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Another parent charged with leaving child unattended in vehicle

Latest from The Augusta Chronicle - Wed, 08/06/2014 - 2:36pm

Another parent is facing charges after leaving a small child alone in an unattended, hot vehicle.

In the latest case, the father left the parking lot at Augusta Mall even though his 2-year-old son had been taken from the vehicle by a concerned bystander.

Tyrone Tyson Thomas, 27, of Girard, Ga., was booked into the Richmond County jail Tuesday on a charge of deprivation of a minor.

The incident is one of several locally in which children have been left unattended in cars.

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Tiger Woods ready to tee it up in the PGA Championship

Latest from The Augusta Chronicle - Wed, 08/06/2014 - 1:41pm


LOUISVILLE, Ky. — Barely able to tie his shoes three days ago, Tiger Woods is ready to tee it up in the PGA Championship.

Woods caused the biggest sensation of the week Wednes­day afternoon simply by driving his silver SUV into the parking lot at Valhalla. He has never arrived so late for a major championship and had so little time to prepare – just nine holes at Valhalla, which he had not seen since winning the PGA Championship in 2000.

But at least he’s playing.

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State agency fines Barnwell

Latest from The Augusta Chronicle - Wed, 08/06/2014 - 12:50pm



COLUMBIA — State regulators have fined the city of Barnwell $700 for malfunctions at its wastewater treatment facility and ordered the city to make improvements.


Specifically, the S.C. Department of Environmental Control found the site had discharged too much fecal coliform, exceeding the daily maximum. The fine was for the discharge on three days in June, July and January.


The environmental agency said the city had violated the Pollution Control Act and Water Pollution Control Permits Regulation.


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Bachelor's degree coming to Augusta junior college

Latest from The Augusta Chronicle - Wed, 08/06/2014 - 11:45am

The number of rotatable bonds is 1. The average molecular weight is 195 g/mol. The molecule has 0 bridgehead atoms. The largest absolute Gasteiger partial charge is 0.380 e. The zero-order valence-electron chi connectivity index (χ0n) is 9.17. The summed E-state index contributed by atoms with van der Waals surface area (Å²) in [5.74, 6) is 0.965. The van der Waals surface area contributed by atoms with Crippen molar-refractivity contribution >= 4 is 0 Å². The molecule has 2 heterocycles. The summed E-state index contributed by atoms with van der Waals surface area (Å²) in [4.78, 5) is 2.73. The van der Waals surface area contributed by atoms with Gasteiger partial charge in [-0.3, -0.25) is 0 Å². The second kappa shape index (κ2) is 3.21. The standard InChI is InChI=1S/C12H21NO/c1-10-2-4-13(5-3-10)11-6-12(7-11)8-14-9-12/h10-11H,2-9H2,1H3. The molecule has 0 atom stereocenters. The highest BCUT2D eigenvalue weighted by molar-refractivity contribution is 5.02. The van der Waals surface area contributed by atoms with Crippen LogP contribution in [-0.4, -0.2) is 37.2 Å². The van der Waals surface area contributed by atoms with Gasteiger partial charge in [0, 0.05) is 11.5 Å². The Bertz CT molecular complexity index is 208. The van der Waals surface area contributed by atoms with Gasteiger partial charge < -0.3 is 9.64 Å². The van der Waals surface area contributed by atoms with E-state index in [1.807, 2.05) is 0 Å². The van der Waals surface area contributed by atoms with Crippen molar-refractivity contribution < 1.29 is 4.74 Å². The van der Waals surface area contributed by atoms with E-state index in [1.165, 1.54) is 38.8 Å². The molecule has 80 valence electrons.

Georgia Military College has selected Augusta and three other campuses statewide to be the first to offer a bachelor’s degree, but the system’s president said the new program does not suggest that the junior college will become a full-fledged four-year institution.

Pending approval of its accrediting agency, GMC is targeting August 2015 to begin offering its new Bachelor of Applied Science degree at its Augusta, Milledgeville, Columbus, and Fayetteville campuses.

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Columbia County Commission approves SPLOST project list

Latest from The Augusta Chronicle - Wed, 08/06/2014 - 11:39am


Columbia County commissioners approved a final project list for the 2017-2022 Special Purpose Local Option Sales Tax at their regular meeting Tuesday. The vote places the list on the Nov. 4 General Election ballot.

Should voters approve it, the five-year SPLOST is expected to raise as much as $144 million for infratructure and building projects throughout the county and in the cities of Harlem and Grovetown.

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SC test scores fall in all grades

Latest from The Augusta Chronicle - Wed, 08/06/2014 - 11:32am

COLUMBIA— South Carolina’s elementary and middle school students posted worse overall scores on state-standardized tests last spring across all grades compared to 2013.


The Education Oversight Committee says students’ scores are disappointing, but a drop was expected as teachers transitioned to new benchmarks for what students must learn in math and reading.


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Columbia County students must show proof of residency